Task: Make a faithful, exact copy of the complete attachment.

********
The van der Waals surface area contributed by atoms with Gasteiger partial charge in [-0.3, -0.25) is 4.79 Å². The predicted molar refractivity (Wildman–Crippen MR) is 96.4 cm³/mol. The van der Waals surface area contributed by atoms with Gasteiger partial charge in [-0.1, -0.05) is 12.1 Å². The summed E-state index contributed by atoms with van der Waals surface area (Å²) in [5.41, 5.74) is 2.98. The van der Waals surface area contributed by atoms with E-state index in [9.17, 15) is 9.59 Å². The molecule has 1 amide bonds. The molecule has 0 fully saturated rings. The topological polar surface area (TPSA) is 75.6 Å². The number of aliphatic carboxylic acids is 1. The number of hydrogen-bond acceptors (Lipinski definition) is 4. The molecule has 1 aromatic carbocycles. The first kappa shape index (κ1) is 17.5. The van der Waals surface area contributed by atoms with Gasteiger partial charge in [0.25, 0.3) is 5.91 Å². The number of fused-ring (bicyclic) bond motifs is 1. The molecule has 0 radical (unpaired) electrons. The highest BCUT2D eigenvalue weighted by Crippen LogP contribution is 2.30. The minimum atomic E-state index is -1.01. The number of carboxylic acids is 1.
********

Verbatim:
The van der Waals surface area contributed by atoms with Gasteiger partial charge in [-0.3, -0.25) is 4.79 Å². The predicted molar refractivity (Wildman–Crippen MR) is 96.4 cm³/mol. The van der Waals surface area contributed by atoms with Gasteiger partial charge in [-0.1, -0.05) is 12.1 Å². The summed E-state index contributed by atoms with van der Waals surface area (Å²) in [5.41, 5.74) is 2.98. The van der Waals surface area contributed by atoms with E-state index in [9.17, 15) is 9.59 Å². The molecule has 1 amide bonds. The molecule has 0 fully saturated rings. The topological polar surface area (TPSA) is 75.6 Å². The number of aliphatic carboxylic acids is 1. The number of hydrogen-bond acceptors (Lipinski definition) is 4. The molecule has 1 aromatic carbocycles. The first kappa shape index (κ1) is 17.5. The van der Waals surface area contributed by atoms with Gasteiger partial charge in [0.25, 0.3) is 5.91 Å². The number of fused-ring (bicyclic) bond motifs is 1. The molecule has 0 radical (unpaired) electrons. The highest BCUT2D eigenvalue weighted by Crippen LogP contribution is 2.30. The minimum atomic E-state index is -1.01. The number of carboxylic acids is 1.